ISLAMABAD (Reuters) - Pakistani police said on Friday they have arrested six men suspected of being behind a string of high-profile killings and assassination attempts linked to a banned sectarian group.
The arrests are a rare success for the police, who have a notoriously low detection and prosecution rate for such crimes.
Police said the six suspects are responsible for killing 16 people over the last two years and for four attempted murders.
Their victims are believed to include a lawyer, a well-known Pakistani journalist, and a prominent Shi’ite doctor and his 12-year-old son gunned down on their way to school.
They are also thought to be behind an attack last month in which writer Raza Rumi, a vocal critic of the Taliban, was wounded and his driver killed.
The men are connected to banned sectarian group Lashkar-e-Jhangvi, the police statement said, and have admitted receiving instructions from its leader Malik Ishaq.
“These cruel criminals are involved in these heinous crimes by pretending to be a religious group, including crimes like murder, attempted murder, kidnap for ransom, illegal armament and drugs,” the statement said.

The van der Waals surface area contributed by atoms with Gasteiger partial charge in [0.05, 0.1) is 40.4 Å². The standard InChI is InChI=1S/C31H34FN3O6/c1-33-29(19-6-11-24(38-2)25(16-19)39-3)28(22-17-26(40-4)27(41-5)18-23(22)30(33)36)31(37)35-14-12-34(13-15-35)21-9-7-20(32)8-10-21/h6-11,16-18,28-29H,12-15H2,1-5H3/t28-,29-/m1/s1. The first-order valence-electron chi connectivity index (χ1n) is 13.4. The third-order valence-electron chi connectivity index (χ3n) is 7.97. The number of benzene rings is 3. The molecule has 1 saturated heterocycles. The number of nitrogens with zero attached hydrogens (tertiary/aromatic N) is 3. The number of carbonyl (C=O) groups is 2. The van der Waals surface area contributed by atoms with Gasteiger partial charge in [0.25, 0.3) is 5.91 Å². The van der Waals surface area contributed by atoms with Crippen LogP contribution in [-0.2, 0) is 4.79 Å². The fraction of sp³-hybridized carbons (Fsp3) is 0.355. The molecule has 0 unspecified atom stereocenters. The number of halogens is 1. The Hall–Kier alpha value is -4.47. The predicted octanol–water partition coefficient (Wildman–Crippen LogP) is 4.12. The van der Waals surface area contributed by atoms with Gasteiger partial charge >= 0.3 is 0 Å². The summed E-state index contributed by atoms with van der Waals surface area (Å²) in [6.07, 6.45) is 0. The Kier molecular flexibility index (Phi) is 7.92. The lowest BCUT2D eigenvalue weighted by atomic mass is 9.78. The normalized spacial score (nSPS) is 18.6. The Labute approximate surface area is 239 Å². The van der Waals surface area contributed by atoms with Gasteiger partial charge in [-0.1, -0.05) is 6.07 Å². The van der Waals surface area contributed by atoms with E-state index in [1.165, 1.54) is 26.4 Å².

The statement identified Abdul Rauf Gujjar as the main hitman in the killings.
“He came to this direction through Malik Ishaq,” the statement said. “He further revealed that he was a member of illegal and outlawed organization Lashkar-e-Jhangvi.”
Ishaq spent 14 years in jail on terrorism and attempted murder charges that were eventually dropped in 2011, partly due to witness intimidation, police said.
Lashkar-e-Jhangvi has claimed responsibility for killing hundreds of Shi’ites, who make up about 20 percent of Pakistan’s population.
The militant group wants to chase Shi’ites out of Pakistan and establish a hardline Sunni theocratic state in the nuclear-armed nation of 180 million people.
The Pakistani government has often been accused of being soft on militants, and the largely poorly trained and under-resourced police usually struggle to investigate and arrest suspects.
Friday’s statement said that a special unit had discovered forensic evidence implicating the men, and that drugs and weapons had also been recovered.
Arrests do not always lead to convictions, however, and Pakistan’s courts have a very low conviction rate even for high-profile cases of militancy. Judges and prosecutors complain they are frequently intimidated by militants.
Editing by Hugh Lawson